This answer is made from various comments on the question (often found in any request to get to a cheap place).
The distance from Amsterdam to Paris is approximately 500 km, on the main roads. But since you'll want a good bike route, you can add a few miles, so let's assume it's about 600 km, about 375 miles.
For those who are experienced cyclists and know how much they can do in a day, it will be easy to determine how long it will take. It is relatively flat, less and less when you go further south.
Google Maps gives a height indication of 140 meters, 460 feet.
It will drop almost to the level at times, but it is not close to the heights you will have to do on high hills or mountains.
One thing you may have noticed is that there will be winds, which often blow from the south and can be strong at any time of the year.
For those with less experience, by taking distances of 60 km per day, it will take 10 days to get to Paris, and that is a distance that almost everyone with cycling experience can handle, new real cyclists may have to go further. in the distances. On a tight bike with the wind behind, 100km days are very possible.
If you cycle outside of the main holiday season, you don't have to make reservations and you can adjust your daily distances to how you feel. And you will be close to the railway lines where you can take the train with your bike if it turns out you don't like the experience.
Now about the costs. If you own a bike located in the Netherlands, it will only cost you the nights and food that you would generally spend money on during the holidays.
If you don't have a bike like that, but have a few weeks (and / or local friends) to find a second-hand bike, based on your needs, you can often find one for relatively little money. (I have seen samples of around € 25 for bikes that are good enough to undertake such a journey, but you will need time to find such a deal, don't expect to find a good cheap bike in a day or two.)
Renting a bicycle is also an option if you intend to return to Amsterdam, it is possible to return by train, without reservation, but you will have to change trains several times. (I don't think fast trains carry many bicycles, if there are any.)
As far as I know, there are still no "one-way rentals" for this distance. There are organized tours that will transport you (and your bike) back to the start, but they will be more expensive and less free to select your own route. Some of those tours will provide you with a bike to use, it may not be the best bike you have ever used, but it may be attractive to some people.
There are many long-distance bike routes, this site has many of those across Europe, as well as links to national organizations that will have even more routes. The search for & # 39; long-distance bike routes & # 39; You will find many more (as well as the organized hotel and the bike tours).
Hiking / walking.
There are many long-distance routes, often in a combination of several, that will cover from Amsterdam to Paris.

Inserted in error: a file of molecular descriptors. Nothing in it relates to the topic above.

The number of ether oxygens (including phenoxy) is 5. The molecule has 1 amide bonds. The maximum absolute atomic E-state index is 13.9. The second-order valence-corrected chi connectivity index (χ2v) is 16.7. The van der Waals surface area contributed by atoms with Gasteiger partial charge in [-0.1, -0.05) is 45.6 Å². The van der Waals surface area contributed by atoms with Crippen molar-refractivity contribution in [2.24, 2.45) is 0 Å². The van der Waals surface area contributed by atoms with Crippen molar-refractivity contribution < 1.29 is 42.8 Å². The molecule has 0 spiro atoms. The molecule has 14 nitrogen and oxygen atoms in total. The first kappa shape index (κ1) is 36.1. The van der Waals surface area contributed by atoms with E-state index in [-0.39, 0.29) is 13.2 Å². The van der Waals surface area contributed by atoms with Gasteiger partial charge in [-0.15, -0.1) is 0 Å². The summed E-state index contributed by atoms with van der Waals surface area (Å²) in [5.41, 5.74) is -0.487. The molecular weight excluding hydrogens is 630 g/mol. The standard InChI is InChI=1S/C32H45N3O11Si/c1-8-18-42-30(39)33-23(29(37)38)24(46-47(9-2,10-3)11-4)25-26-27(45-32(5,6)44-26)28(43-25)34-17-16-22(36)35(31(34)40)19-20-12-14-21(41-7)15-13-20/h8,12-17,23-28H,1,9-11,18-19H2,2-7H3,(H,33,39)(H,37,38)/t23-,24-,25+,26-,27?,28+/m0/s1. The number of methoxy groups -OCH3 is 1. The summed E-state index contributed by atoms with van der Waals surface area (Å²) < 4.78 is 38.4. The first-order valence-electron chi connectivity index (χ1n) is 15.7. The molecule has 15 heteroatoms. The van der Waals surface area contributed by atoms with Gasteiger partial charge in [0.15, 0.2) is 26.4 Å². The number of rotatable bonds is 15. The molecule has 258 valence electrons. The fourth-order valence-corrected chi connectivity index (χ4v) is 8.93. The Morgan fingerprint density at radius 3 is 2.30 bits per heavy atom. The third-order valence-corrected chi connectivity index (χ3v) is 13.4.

It's still about 500/600 km, 310 to 375 miles, or much more than less direct but more enjoyable trails to hike. This is quite a lot for most people in a short period of time. But then again, if you are experienced, you will know your daily distance and the elevation level will remain the same as for cyclists, 140 meters or approximately 460 feet.
Get a good guide to the long-distance routes you want to use, so you can find information on places to sleep near your route. (Hotel search sites will work, but you may need to find places that aren't on those sites, in case you're in an area where hotels are scarce.)
As with long-distance bike routes, there are websites for long-distance walking routes. Wikipedia has a few for international and national long distance in the target area (and beyond). Again, a search, such as long-distance walking and a country or route, will give you more information. The long-distance walking routes on those Wikipedia pages often have brochures for the route and additional information. But more and more information is found online as well or instead.
Unlike the bus (or any public transport) that travels by bike or on your own feet, it allows you to see the country you are traveling in, visit the places where you spend the night, maybe even make a stop or two in tourist spots, if you are willing to leave your (bicycle and) equipment unattended or stay close enough to walk or ride a bicycle without equipment.
Camping will work for both biking and walking, but it will increase the load you need to carry and the preparations and (air) luggage you need to carry. Hotels, hostels, B & B & # 39; s, airbnb and even hot showers (places for people on bicycles) and the like for people who walk, will be easier, since most of the time you just need your sleeping bag.
Many people will combine walking the best parts of the routes with public transportation for the rest, which will probably be much more expensive than the cheapest long-distance routes for the entire distance from Amsterdam / Paris.
While this is a cheap way to travel, people often spend more on places to stay and food, and it will certainly take much longer, several days, or even several weeks to walk and not go extreme distances each day. Actually, it is not a way to get to places, but a way to pass time and get somewhere almost as an afterthought.